We set off at 2:30. The downward climb was through some really unique terrain. It reminded me of Cappadocia, Turkey. In fact, the landscape has changed completely since the beginning of the trek. Here, the land is protected from the monsoon and therefore barren and dry, but not too much higher up are dense pine forests that flank the mountainside. The villages we are passing are much more rustic and I’m starting to feel like we really are in the middle of nowhere.
Our rooms are wooden-beam lodge like accommodation, with 2 single beds, no extra furnishings or accessories, other than blankets (thankfully), and an outhouse. Haven’t seen hot water in days.
We made good time to Manag and did 5 1/2 hours of trekking. I’ve sort of got into a routine when I arrive somewhere – dry clothes on, sleeping bag out, hot tea and then dinner. We had no electricity last night, so we ate by candlelight and headlamps, and we had a little wood stove at our feet that we all huddled around. It’s such a luxury but it’s always hard to leave and go to a cold room afterwards.
I polished off my dal bhat but felt a little uncomfortable after dinner. Usually I’m starving, but my food had left me uncomfortably full and I had a dull headache. It could have been a number of things – dehydration, elevation, soreness from lugging the pack, so Emily, who has just finished one month at a yoga ashram in India lead Luke and I in shoulder stretches. Before you knew it, we were full on doing yoga, the three of us, in our thermals, in a room no bigger than 10×10 – hilarious.
I slept until 12:45 a.m. and then woke up with a killer headache – almost like a migraine, throbbing pain so bad I thought I would puke. I hoped I would puke, thinking it would make me feel better. Again, I started to run things through my head, wondering what was causing it. I had been drinking a lot more water, so I didn’t think I was dehydrated. I was taking the Diamox (altitude sickness medication) as a preventative measure and didn’t think it was the altitude. Did I have food poisoning? And then, I started to get nervous because we had been refilling our water bottles throughout the day with river water still using water purifying tablets, but what if? So, at 2 a.m. in the middle-of-nowhere-Manang, I scared the shit out of myself thinking I had contracted meningitis from contaminated water!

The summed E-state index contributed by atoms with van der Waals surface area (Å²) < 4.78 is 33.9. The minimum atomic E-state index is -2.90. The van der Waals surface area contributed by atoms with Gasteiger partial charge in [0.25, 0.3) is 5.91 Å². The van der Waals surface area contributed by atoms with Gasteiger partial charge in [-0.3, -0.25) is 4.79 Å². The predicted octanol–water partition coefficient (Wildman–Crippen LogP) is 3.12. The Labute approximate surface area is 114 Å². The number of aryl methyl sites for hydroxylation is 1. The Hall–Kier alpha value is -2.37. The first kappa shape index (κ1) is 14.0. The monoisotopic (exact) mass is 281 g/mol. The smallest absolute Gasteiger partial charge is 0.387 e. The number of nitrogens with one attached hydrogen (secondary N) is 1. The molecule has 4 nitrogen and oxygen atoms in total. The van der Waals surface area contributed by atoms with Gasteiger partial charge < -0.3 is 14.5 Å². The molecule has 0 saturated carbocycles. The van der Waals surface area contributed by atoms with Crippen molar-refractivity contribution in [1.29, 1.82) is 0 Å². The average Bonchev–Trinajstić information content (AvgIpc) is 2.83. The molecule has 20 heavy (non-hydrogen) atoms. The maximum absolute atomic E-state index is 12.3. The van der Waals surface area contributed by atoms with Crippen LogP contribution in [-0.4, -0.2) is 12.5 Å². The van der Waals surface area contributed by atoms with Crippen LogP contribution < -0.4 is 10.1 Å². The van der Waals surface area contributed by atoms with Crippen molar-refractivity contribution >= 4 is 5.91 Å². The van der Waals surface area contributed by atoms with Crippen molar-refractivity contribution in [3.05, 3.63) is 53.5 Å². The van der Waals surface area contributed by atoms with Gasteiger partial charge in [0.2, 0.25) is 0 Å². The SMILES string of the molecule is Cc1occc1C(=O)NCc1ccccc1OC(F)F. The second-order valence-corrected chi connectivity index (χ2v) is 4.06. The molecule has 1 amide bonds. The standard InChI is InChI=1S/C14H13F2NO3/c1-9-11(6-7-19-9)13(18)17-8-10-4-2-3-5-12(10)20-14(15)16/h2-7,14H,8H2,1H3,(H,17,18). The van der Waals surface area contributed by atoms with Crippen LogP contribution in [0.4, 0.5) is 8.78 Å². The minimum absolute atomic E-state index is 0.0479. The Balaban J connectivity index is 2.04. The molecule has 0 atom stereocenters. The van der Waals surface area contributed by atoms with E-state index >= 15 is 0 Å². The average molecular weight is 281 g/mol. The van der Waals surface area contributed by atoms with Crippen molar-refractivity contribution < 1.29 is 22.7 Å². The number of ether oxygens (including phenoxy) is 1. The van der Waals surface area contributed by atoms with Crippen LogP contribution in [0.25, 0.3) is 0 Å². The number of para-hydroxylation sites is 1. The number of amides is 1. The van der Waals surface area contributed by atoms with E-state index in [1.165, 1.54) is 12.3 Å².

I was up for at least 3 hours willing myself back to sleep and praying that I would wake up and the headache would be gone. I fell asleep listening to a mouse rustle through Emily’s bag of almonds.
When I woke up this morning, my headache was gone, but I was feeling pretty lethargic. I laid in bed until around 8 and then ventured down for some breakfast. Luke and I talked about the hike to the lake and breaking it down an extra day to acclimatise. I then excused myself and went back to bed. I piled on some extra blankets and was in and out of sleep until late morning.
I walked around town in early afternoon and then sat in the courtyard of the Inn to let the sun warm my bones. We have decided to stay another night before setting out for the lake via Khangasar. We’re going to take our time with it- acclimatise and cut the length of the treks down. Hopefully this works to my advantage.